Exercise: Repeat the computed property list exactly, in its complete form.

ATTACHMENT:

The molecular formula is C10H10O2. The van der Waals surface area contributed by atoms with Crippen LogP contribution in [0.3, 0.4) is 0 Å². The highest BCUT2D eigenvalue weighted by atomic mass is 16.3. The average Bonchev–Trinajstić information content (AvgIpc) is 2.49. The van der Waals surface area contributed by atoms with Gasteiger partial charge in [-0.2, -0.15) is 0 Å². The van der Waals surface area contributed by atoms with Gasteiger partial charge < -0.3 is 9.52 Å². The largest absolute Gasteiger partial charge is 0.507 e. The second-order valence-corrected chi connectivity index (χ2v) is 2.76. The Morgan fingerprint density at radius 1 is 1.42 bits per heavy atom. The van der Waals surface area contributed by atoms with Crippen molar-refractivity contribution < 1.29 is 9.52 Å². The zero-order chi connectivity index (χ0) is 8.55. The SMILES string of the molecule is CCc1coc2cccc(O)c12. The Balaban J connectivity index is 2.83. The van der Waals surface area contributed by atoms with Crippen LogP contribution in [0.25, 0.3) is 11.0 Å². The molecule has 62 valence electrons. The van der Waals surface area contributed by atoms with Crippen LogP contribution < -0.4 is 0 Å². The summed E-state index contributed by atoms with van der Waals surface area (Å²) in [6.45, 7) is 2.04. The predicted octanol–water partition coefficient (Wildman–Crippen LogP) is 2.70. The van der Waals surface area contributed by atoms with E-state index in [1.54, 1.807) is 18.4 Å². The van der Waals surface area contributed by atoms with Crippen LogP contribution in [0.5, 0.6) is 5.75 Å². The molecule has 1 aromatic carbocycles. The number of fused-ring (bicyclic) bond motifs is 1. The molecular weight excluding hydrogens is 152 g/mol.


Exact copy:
The molecular formula is C10H10O2. The van der Waals surface area contributed by atoms with Crippen LogP contribution in [0.3, 0.4) is 0 Å². The highest BCUT2D eigenvalue weighted by atomic mass is 16.3. The average Bonchev–Trinajstić information content (AvgIpc) is 2.49. The van der Waals surface area contributed by atoms with Gasteiger partial charge in [-0.2, -0.15) is 0 Å². The van der Waals surface area contributed by atoms with Gasteiger partial charge < -0.3 is 9.52 Å². The largest absolute Gasteiger partial charge is 0.507 e. The second-order valence-corrected chi connectivity index (χ2v) is 2.76. The Morgan fingerprint density at radius 1 is 1.42 bits per heavy atom. The van der Waals surface area contributed by atoms with Crippen molar-refractivity contribution < 1.29 is 9.52 Å². The zero-order chi connectivity index (χ0) is 8.55. The SMILES string of the molecule is CCc1coc2cccc(O)c12. The Balaban J connectivity index is 2.83. The van der Waals surface area contributed by atoms with Crippen LogP contribution in [0.25, 0.3) is 11.0 Å². The molecule has 62 valence electrons. The van der Waals surface area contributed by atoms with Crippen LogP contribution < -0.4 is 0 Å². The summed E-state index contributed by atoms with van der Waals surface area (Å²) in [6.45, 7) is 2.04. The predicted octanol–water partition coefficient (Wildman–Crippen LogP) is 2.70. The van der Waals surface area contributed by atoms with E-state index in [1.54, 1.807) is 18.4 Å². The van der Waals surface area contributed by atoms with Crippen LogP contribution in [0.5, 0.6) is 5.75 Å². The molecule has 1 aromatic carbocycles. The number of fused-ring (bicyclic) bond motifs is 1. The molecular weight excluding hydrogens is 152 g/mol.